The Characters (Masterplots II: American Fiction Series, Revised Edition)
Allesandro Giuliani dominates the novel, since it is his life he relates to Nicolo. Although a professor of aesthetics, Allesandro is not a typical academic. He rejects the traditional critical approach, claiming that critics “parse by intellect alone works that are great solely because of the spirit.” Drawn to art, Raphael’s portrait of Bindo Altoviti and Giorgione’s La Tempesta help illuminate his life. So, too, does nature— the seas, skies, and mountains. As a counterpoint, war also has its lures; as in everything else, Allesandro excels on the battlefield. Opposed to the twentieth century “isms” of communism, fascism, and nationalism, Allesandro’s polestars are love and beauty.
The rest of the characters revolve around Allesandro, satellites to his world. Signore Giuliani, his father, is the great influence on Allesandro’s life—his mother is almost absent from Allesandro’s story—but he is a shadowy and somewhat symbolic figure who represents family, love, and stability in a universe torn by war. Luciana, Allesandro’s sister, also remains a secondary figure; she too is an undeveloped character, of greater importance to Allesandro than to the reader.
Even Ariane remains obscure. When they meet in the hospital, she literally sits in the shadows, remaining nameless. She becomes the great love of Allesandro’s life, and he seeks her in both art and life until he finds her. Yet the reader is left with little...
(The entire section is 520 words.)
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Characters Discussed (Cyclopedia of Literary Characters, Revised Third Edition)
Alessandro Guiliani (ah-leh-SAHN-droh gwee-lee-AH-nee), a professor of aesthetics in Rome, Italy. At the age of seventy-four, he travels to Monte Prato, seventy kilometers from Rome. He meets Nicolo Sambucca and recounts his life during World War I. His experiences show him to be a man of unfaltering resolve, individuality, and honesty. As the son of an attorney, he acquires his father’s sense of justice. He attends university in Bologna, studying aesthetics and protesting Italian involvement in the Turkish War. In 1914, he enlists in the navy despite his father’s discouragement. His tour of duty begins in the Nineteenth River Guard, stationed on the border between Austria and Italy. Alessandro and his friend Guariglia barely escape death after Austrian advances; they are both reassigned to a covert unit ordered to capture deserters in Sicily. Understanding the deserters’ motivations, he leaves his post and journeys back to Rome. He returns to an ailing father and the reality of his mother’s recent death. Although he fears arrest, he remains at his father’s bedside until apprehended by Italian troops and taken to Stella Maris. During his imprisonment, his father dies. A firing squad executes Alessandro’s comrades from the River Guard, but he escapes this fate through an unexplained reprieve. He begins to recognize his remarkable ability to sidestep death and his inability to save the individuals he loves. After his imprisonment, he is sent to the front lines. As Alessandro recovers from an arm wound, he falls in love with his nurse, Ariane. Austrians bomb the clinic, and his fear that she has died steals his passion for life. Although he accepts dangerous assignments, he survives. Eventually, he is captured by Austrian soldiers; he travels to Vienna as a prisoner of war. Overwhelmed by his desire to return to Rome, Alessandro escapes before his official release. He believes that Ariane might be alive and begins a diligent search. He is reunited...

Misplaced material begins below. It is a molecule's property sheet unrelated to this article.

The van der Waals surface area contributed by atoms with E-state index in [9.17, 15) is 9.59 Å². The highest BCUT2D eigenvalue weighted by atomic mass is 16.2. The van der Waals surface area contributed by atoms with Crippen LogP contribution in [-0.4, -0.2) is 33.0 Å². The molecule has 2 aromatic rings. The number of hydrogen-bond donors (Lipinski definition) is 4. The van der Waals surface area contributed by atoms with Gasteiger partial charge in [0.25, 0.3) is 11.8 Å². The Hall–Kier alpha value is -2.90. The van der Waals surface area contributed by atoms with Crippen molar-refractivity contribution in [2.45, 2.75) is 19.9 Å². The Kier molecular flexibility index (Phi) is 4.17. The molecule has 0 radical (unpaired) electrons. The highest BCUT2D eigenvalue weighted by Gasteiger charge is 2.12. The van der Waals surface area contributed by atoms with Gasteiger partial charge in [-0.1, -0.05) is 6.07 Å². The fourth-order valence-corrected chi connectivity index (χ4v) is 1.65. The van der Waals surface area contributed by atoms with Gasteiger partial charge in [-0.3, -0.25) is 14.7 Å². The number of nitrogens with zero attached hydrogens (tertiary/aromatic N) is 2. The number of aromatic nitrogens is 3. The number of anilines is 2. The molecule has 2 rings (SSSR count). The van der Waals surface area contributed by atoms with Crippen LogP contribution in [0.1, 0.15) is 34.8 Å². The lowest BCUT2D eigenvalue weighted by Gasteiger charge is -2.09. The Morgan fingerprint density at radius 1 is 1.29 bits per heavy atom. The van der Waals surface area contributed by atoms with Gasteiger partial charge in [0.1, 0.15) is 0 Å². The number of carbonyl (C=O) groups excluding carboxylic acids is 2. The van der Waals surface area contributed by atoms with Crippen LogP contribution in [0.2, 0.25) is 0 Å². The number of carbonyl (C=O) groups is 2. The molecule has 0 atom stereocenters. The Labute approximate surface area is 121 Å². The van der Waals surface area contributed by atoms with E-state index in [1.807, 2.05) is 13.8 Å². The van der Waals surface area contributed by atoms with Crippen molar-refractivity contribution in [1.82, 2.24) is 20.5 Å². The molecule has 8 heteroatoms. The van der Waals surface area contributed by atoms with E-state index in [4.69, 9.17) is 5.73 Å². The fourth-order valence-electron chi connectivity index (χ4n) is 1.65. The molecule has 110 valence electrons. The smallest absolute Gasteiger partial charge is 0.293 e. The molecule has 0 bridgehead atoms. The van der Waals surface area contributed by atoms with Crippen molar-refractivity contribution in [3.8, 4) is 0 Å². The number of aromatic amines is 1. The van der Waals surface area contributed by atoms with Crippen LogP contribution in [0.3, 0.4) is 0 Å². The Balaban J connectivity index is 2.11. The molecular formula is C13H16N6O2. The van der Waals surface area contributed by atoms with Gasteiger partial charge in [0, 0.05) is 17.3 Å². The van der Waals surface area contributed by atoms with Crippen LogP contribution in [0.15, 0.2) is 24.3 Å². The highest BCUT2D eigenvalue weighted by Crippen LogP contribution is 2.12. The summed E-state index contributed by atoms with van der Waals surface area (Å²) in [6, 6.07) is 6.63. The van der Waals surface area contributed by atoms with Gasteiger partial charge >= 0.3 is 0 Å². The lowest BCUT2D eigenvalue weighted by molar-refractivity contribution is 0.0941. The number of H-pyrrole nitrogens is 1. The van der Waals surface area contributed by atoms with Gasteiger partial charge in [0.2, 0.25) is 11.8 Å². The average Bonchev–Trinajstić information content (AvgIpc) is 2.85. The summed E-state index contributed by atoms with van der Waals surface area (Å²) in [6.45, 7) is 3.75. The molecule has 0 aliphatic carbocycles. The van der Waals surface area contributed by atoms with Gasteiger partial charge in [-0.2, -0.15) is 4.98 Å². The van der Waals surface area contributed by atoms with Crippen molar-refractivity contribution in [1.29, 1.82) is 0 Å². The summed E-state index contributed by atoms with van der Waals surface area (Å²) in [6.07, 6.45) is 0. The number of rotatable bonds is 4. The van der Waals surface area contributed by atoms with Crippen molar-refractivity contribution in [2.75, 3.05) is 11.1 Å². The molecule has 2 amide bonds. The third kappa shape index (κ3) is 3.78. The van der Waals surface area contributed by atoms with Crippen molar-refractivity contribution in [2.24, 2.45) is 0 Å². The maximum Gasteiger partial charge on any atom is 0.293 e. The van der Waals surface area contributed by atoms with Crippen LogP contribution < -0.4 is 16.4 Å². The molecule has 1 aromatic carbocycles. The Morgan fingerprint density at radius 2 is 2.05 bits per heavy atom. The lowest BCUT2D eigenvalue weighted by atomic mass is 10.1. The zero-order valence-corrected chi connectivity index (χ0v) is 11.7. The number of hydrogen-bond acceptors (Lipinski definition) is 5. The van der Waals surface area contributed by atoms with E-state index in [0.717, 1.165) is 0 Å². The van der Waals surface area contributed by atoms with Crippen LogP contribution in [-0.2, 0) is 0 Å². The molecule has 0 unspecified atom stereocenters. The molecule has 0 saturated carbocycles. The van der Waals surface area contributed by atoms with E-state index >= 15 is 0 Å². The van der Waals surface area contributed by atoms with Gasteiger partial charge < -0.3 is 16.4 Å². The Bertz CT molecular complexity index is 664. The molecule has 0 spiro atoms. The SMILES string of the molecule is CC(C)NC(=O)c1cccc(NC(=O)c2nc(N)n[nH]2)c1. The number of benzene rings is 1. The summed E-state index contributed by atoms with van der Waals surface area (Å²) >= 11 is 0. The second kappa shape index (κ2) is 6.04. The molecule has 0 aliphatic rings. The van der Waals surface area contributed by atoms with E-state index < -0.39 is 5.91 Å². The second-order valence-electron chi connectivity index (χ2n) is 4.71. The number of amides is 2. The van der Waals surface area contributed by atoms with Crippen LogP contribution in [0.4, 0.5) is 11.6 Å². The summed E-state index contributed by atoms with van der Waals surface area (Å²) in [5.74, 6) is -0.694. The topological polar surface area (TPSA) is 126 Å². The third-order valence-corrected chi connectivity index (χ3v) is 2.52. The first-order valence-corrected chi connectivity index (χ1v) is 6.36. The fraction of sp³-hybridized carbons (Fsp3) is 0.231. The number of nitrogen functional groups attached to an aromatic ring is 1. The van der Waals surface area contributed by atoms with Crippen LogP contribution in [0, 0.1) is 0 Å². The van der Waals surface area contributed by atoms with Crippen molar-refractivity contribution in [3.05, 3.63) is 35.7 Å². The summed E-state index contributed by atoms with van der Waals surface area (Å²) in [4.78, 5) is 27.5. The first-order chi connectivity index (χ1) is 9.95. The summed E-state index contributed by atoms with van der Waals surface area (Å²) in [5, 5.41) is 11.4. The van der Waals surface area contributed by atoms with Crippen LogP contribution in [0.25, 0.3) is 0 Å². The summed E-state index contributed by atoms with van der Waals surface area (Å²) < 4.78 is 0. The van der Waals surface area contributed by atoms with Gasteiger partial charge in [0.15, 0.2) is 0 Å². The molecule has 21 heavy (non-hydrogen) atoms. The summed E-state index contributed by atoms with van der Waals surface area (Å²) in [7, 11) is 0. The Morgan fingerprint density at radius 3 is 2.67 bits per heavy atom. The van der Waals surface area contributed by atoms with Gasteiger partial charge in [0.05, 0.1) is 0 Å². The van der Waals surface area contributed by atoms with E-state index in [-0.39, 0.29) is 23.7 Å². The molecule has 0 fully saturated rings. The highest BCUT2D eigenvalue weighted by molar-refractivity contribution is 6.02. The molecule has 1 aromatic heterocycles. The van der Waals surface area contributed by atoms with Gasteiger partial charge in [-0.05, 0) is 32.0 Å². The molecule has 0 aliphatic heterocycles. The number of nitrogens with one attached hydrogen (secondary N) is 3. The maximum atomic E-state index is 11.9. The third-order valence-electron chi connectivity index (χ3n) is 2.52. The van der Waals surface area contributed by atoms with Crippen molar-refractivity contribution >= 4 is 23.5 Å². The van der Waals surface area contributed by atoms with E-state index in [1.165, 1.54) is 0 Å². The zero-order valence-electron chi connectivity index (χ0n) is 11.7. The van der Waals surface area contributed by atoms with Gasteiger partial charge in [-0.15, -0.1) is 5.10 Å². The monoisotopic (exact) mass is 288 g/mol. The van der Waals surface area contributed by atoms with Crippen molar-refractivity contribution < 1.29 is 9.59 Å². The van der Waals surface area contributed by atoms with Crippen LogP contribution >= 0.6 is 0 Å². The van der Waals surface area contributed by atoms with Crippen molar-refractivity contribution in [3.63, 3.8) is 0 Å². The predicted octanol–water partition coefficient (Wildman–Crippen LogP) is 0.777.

(The entire section is 839 words.)